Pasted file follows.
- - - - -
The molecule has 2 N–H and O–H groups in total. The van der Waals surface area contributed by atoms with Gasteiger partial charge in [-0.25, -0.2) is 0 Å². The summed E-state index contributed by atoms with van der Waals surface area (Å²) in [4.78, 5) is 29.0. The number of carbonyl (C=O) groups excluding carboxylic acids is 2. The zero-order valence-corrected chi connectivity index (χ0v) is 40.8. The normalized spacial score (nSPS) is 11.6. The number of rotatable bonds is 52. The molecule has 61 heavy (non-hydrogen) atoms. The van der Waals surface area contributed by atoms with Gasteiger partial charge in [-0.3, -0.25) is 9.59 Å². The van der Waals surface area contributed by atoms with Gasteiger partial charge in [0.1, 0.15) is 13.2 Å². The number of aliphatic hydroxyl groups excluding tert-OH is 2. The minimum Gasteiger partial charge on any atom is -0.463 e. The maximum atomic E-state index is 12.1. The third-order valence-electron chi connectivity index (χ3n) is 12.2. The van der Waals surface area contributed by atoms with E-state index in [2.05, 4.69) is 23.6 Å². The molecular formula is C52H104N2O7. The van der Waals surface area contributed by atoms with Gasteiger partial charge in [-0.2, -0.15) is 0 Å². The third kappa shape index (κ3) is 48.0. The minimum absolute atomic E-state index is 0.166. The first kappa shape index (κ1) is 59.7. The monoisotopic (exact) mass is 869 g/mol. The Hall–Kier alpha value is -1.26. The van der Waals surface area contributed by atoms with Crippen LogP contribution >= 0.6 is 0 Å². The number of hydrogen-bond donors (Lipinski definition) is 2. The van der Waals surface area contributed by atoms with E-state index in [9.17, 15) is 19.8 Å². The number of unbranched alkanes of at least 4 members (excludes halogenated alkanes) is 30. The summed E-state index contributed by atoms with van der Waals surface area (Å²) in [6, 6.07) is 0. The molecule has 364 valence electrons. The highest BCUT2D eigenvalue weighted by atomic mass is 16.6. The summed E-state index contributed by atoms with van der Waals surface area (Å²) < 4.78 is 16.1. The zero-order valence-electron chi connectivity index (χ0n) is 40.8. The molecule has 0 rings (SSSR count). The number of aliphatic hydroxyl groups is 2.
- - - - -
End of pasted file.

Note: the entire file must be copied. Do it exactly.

The molecule has 2 N–H and O–H groups in total. The van der Waals surface area contributed by atoms with Gasteiger partial charge in [-0.25, -0.2) is 0 Å². The summed E-state index contributed by atoms with van der Waals surface area (Å²) in [4.78, 5) is 29.0. The number of carbonyl (C=O) groups excluding carboxylic acids is 2. The zero-order valence-corrected chi connectivity index (χ0v) is 40.8. The normalized spacial score (nSPS) is 11.6. The number of rotatable bonds is 52. The molecule has 61 heavy (non-hydrogen) atoms. The van der Waals surface area contributed by atoms with Gasteiger partial charge in [-0.3, -0.25) is 9.59 Å². The van der Waals surface area contributed by atoms with Gasteiger partial charge in [0.1, 0.15) is 13.2 Å². The number of aliphatic hydroxyl groups excluding tert-OH is 2. The minimum Gasteiger partial charge on any atom is -0.463 e. The maximum atomic E-state index is 12.1. The third-order valence-electron chi connectivity index (χ3n) is 12.2. The van der Waals surface area contributed by atoms with E-state index in [2.05, 4.69) is 23.6 Å². The molecular formula is C52H104N2O7. The van der Waals surface area contributed by atoms with Gasteiger partial charge in [-0.2, -0.15) is 0 Å². The third kappa shape index (κ3) is 48.0. The minimum absolute atomic E-state index is 0.166. The first kappa shape index (κ1) is 59.7. The monoisotopic (exact) mass is 869 g/mol. The Hall–Kier alpha value is -1.26. The van der Waals surface area contributed by atoms with Crippen LogP contribution >= 0.6 is 0 Å². The number of hydrogen-bond donors (Lipinski definition) is 2. The van der Waals surface area contributed by atoms with E-state index in [9.17, 15) is 19.8 Å². The number of unbranched alkanes of at least 4 members (excludes halogenated alkanes) is 30. The summed E-state index contributed by atoms with van der Waals surface area (Å²) in [6, 6.07) is 0. The molecule has 364 valence electrons. The highest BCUT2D eigenvalue weighted by atomic mass is 16.6. The summed E-state index contributed by atoms with van der Waals surface area (Å²) < 4.78 is 16.1. The zero-order valence-electron chi connectivity index (χ0n) is 40.8. The molecule has 0 rings (SSSR count). The number of aliphatic hydroxyl groups is 2.